This afternoon the sleep lab called and told me that their staff doctor reviewed my study. It indicated that I have moderate sleep apnea. This is one of causes of snoring that is more dangerous than others. While all causes of snoring are treatable, it is more important to treat sleep apnea. This means that during sleep, the muscles in my neck and throat relax, and close my airway. The blocked airway causes the snoring, and when the blockage is severe, thereby reducing the intake of oxygen, your brain wakes you up.

I have always woken up several times during the night, but I never knew there was a medical cause to it. I am also probably waking up more than I remember, so this is a prime cause of sleep deprivation.

I have a follow-up appointment to help determine the best way to treat my sleep apnea. There is a machine called a CPAP that blows air into your throat to keep your airway open. Generally, this study is to determine the right air pressure for the machine. I can’t imagine how I will sleep with electrodes and a mask over my mouth. We shall see.

Hockey Game in Style

Tonight we went to the Carolina Hurricanes hockey game in Raleigh, and thanks to my sister-in-law’s friendship with Olympic Gold Medalist Skater, Kristi Yamaguchi, who happens to be married to one of the Hurricanes players, we got to watch the game from a private box. Outfitted with 2 tvs, one on the hockey game and the other tuned to basketball, the box is the only way to watch the game.

Up Goes the Basket

Now that Peter is finished with his 3rd season of PeeWee Rec League Basketball, and shooting at a 8 1/2 foot basket, we have raised our driveway basketball hoop to the standard 10 feet.

Before raising it to new heights, I needed to replace the hoop. Our old hoop had small plastic clips that held the net in place, and the were broken, lost, and somewhat no longer doing their job holding the net. Peter is a jumpshooter, and for him achieve complete pleasure from a sweet shot from downtown, the net must swish. Our net was only held on in two or three spots, so it didn’t swish at all.

I removed the old hoop, after buying a socket set to remove the fourth bolt and final bolt, put on the new one, and pushed the whole thing up to 10 feet. Peter started shooting at it immediately, and didn’t even pause. A shooter can shoot, no matter the height of the basket. It did not even slow him down.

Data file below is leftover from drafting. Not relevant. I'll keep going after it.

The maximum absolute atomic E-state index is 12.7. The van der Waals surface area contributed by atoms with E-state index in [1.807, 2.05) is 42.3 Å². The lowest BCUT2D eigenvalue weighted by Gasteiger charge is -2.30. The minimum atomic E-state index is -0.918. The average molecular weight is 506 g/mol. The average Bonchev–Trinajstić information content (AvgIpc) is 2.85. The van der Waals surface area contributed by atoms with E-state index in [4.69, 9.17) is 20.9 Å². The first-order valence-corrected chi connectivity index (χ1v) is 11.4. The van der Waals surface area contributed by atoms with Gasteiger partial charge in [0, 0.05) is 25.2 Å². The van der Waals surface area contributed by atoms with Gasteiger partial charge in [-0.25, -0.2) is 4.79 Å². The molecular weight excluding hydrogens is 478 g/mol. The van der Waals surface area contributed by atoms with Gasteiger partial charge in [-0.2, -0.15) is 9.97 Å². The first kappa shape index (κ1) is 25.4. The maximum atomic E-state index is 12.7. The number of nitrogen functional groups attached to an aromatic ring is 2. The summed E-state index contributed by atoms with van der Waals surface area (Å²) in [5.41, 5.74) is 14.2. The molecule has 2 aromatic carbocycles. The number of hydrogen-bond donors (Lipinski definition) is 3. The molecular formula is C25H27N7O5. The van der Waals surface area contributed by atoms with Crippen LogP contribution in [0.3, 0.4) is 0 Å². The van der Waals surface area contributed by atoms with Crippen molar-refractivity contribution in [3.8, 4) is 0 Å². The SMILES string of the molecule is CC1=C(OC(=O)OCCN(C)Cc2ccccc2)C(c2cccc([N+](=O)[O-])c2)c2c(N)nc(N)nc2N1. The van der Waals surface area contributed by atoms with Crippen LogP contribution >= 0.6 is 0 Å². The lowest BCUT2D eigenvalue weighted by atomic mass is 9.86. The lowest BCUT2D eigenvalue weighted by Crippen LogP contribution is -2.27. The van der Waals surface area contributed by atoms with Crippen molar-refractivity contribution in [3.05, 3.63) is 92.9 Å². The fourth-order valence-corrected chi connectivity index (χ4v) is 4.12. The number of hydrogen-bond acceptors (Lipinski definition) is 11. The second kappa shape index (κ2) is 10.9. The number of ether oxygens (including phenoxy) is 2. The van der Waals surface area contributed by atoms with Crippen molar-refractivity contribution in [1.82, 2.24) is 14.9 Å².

Timberwolves Win League Championship

Peter and Grace’s PeeWee basketball team won their final game of the season, and won the league championship with a 10-1 record. Peter tied his career high with 10 points and Grace was a force on defense. Well, she got to her spot and got her arms up.

In a post game party and awards presentation (earned trophies rather than participation ones), their coach recounted the story of the draft 3 years ago where he was razzed by the other coaches for picking 3 6 year olds, rather than 8 year olds. Those 3 players, a shooter (Peter), a point guard and a big man grew into the core of this winning team 3 years later.

Welcome Back to Comboland

In the late 80s there was an album (yes, I have it on vinyl) called Welcome to Comboland that highlighted the latest NC bands including the Accelerators, the Connells and Don Dixon. With reunions of the dBs, Arrogance (with Don Dixon) and others, there is a resurgence of the Comboland tag. See the below article from the News and Observer and watch the YouTube video of The Fabulous Knobs featuring Terry Anderson, Jack Cornell and David Enloe who went on to form The Woods.

Next time you’re on YouTube.com, search for the term comboland. But don’t do it unless you have some time to kill, because you’ll want to watch everything that turns up — an amazing assortment of 1980s-vintage videos of Glass Moon, Arrogance, PKM, Fabulous Knobs and other long-ago local favorites, filmed by Steve Boyle.

If all goes according to plan, this will be part of a documentary called “Return to Comboland.”

“I put the stuff on YouTube as a test, to see if anybody cared,” says Boyle, an Emmy-winning filmmaker who lives in Nashville, Tenn. “If not, fine, they’d all go back in the closet.